Within the next years three medieval palaces in the former kingdom of Mustang in Nepal will be documented and restored. The World Heritage site was partly destroyed by earthquakes in 2015.
Lo Manthang, the capital of the former kingdom of Mustang in present-day Nepal, has been on the tentative UNESCO World Heritage List since 2008. Mustang was an independent kingdom until 1950. It was founded in 1440 by its first ruler King Amepal (1388-1440). In addition to the temples and monasteries, the royal palaces (Darbar) of Mustang are an important part of the regional architecture. Like the monasteries, they reflect the economic and cultural heyday of the region in the 15th and 16th centuries.
In terms of cultural history, the palaces of the kings of Mustang in the region constitute an important architectural group and are impressive examples of 15th-century architecture. Not least owing to the earthquake in 2015, several of the region’s palace complexes are severely damaged. A research project headed by Prof. Ulrike Wulf-Rheidt (German Archaeological Institute Berlin) and Dr. Susanne von der Heide (HimalAsia Foundation Kathmandu, Nepal) aims to document and repair three especially threatened palaces, namely those in Gemi, Dhagmar and Thingkar.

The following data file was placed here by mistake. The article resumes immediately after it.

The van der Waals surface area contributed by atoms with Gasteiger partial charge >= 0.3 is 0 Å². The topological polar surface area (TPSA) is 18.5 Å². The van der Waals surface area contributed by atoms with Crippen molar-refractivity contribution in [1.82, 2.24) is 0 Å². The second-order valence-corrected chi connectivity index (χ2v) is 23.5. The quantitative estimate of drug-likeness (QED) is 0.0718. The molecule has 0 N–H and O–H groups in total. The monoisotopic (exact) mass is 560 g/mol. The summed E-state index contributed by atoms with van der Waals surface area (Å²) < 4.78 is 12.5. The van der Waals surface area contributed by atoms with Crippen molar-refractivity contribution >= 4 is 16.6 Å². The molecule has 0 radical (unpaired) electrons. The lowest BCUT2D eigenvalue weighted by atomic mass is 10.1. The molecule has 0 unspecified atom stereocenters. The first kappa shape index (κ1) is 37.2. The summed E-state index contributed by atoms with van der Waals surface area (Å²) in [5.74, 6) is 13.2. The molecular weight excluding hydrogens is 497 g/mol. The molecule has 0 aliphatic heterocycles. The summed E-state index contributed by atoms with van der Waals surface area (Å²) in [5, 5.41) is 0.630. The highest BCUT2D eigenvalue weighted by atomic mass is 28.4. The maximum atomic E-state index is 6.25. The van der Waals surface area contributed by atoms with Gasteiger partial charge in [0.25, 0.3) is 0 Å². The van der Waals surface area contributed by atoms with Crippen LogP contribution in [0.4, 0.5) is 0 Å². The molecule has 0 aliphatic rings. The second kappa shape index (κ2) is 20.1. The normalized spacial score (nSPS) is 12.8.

The Gerda Henkel Foundation is supporting the project in the context of its funding initiative “Patrimonies”, in which it seeks to make a contribution to preserving cultural heritage above all in crisis regions. Following the 2015 earthquake, the Foundation announced a Nepal initiative together with the German Federal Foreign Office. Since then, in addition to humanitarian aid for the population, measures have been implemented to reconstruct significant buildings.
Image: Sanctuary in the palace of Ghemi | © DAI